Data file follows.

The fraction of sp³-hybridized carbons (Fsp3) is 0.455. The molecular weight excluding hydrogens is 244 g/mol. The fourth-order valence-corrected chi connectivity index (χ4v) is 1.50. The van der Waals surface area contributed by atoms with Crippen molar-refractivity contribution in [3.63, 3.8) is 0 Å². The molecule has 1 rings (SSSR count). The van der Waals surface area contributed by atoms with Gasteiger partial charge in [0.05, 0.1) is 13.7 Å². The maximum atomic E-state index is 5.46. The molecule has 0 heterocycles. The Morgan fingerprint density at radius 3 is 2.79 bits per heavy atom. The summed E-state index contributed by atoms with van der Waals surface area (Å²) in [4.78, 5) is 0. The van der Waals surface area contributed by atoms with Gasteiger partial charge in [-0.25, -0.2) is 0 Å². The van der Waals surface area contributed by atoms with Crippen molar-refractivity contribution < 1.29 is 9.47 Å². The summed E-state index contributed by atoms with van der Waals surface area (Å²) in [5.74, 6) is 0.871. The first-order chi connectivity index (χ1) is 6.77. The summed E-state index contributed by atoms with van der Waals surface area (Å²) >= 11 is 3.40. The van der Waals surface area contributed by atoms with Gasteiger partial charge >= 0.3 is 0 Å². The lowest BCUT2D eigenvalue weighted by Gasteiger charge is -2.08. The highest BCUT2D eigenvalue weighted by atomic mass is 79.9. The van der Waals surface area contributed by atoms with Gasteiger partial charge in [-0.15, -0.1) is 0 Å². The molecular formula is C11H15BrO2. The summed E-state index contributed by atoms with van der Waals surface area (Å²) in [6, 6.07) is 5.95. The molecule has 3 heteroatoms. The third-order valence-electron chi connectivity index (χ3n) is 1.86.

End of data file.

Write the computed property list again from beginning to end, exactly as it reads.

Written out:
The fraction of sp³-hybridized carbons (Fsp3) is 0.455. The molecular weight excluding hydrogens is 244 g/mol. The fourth-order valence-corrected chi connectivity index (χ4v) is 1.50. The van der Waals surface area contributed by atoms with Crippen molar-refractivity contribution in [3.63, 3.8) is 0 Å². The molecule has 1 rings (SSSR count). The van der Waals surface area contributed by atoms with Gasteiger partial charge in [0.05, 0.1) is 13.7 Å². The maximum atomic E-state index is 5.46. The molecule has 0 heterocycles. The Morgan fingerprint density at radius 3 is 2.79 bits per heavy atom. The summed E-state index contributed by atoms with van der Waals surface area (Å²) in [4.78, 5) is 0. The van der Waals surface area contributed by atoms with Gasteiger partial charge in [-0.25, -0.2) is 0 Å². The van der Waals surface area contributed by atoms with Crippen molar-refractivity contribution < 1.29 is 9.47 Å². The summed E-state index contributed by atoms with van der Waals surface area (Å²) in [5.74, 6) is 0.871. The first-order chi connectivity index (χ1) is 6.77. The summed E-state index contributed by atoms with van der Waals surface area (Å²) >= 11 is 3.40. The van der Waals surface area contributed by atoms with Gasteiger partial charge >= 0.3 is 0 Å². The lowest BCUT2D eigenvalue weighted by Gasteiger charge is -2.08. The highest BCUT2D eigenvalue weighted by atomic mass is 79.9. The van der Waals surface area contributed by atoms with Gasteiger partial charge in [-0.15, -0.1) is 0 Å². The molecular formula is C11H15BrO2. The summed E-state index contributed by atoms with van der Waals surface area (Å²) in [6, 6.07) is 5.95. The molecule has 3 heteroatoms. The third-order valence-electron chi connectivity index (χ3n) is 1.86.